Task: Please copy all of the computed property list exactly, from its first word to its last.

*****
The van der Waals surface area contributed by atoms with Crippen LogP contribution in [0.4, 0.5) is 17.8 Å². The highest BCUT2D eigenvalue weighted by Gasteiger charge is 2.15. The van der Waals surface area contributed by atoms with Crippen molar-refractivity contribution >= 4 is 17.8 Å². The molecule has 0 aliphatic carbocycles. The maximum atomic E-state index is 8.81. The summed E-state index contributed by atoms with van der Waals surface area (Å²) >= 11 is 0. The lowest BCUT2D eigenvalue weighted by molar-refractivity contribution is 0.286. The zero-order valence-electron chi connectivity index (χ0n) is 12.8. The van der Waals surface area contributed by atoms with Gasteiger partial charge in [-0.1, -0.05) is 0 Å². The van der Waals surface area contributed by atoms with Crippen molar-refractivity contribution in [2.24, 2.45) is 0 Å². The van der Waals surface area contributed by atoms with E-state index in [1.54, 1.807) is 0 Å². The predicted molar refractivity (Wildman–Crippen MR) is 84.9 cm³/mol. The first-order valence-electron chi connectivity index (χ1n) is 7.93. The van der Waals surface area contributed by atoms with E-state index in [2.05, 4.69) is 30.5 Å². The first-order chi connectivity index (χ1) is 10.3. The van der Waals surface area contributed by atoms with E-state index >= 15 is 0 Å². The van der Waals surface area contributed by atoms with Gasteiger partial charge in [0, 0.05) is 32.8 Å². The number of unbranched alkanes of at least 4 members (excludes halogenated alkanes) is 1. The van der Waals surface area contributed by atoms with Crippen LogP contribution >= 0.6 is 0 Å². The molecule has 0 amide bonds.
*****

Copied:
The van der Waals surface area contributed by atoms with Crippen LogP contribution in [0.4, 0.5) is 17.8 Å². The highest BCUT2D eigenvalue weighted by Gasteiger charge is 2.15. The van der Waals surface area contributed by atoms with Crippen molar-refractivity contribution >= 4 is 17.8 Å². The molecule has 0 aliphatic carbocycles. The maximum atomic E-state index is 8.81. The summed E-state index contributed by atoms with van der Waals surface area (Å²) >= 11 is 0. The lowest BCUT2D eigenvalue weighted by molar-refractivity contribution is 0.286. The zero-order valence-electron chi connectivity index (χ0n) is 12.8. The van der Waals surface area contributed by atoms with Gasteiger partial charge in [-0.1, -0.05) is 0 Å². The van der Waals surface area contributed by atoms with Crippen molar-refractivity contribution in [2.24, 2.45) is 0 Å². The van der Waals surface area contributed by atoms with E-state index in [1.54, 1.807) is 0 Å². The predicted molar refractivity (Wildman–Crippen MR) is 84.9 cm³/mol. The first-order valence-electron chi connectivity index (χ1n) is 7.93. The van der Waals surface area contributed by atoms with E-state index in [2.05, 4.69) is 30.5 Å². The first-order chi connectivity index (χ1) is 10.3. The van der Waals surface area contributed by atoms with E-state index >= 15 is 0 Å². The van der Waals surface area contributed by atoms with Gasteiger partial charge in [0, 0.05) is 32.8 Å². The number of unbranched alkanes of at least 4 members (excludes halogenated alkanes) is 1. The van der Waals surface area contributed by atoms with Crippen LogP contribution >= 0.6 is 0 Å². The molecule has 0 amide bonds.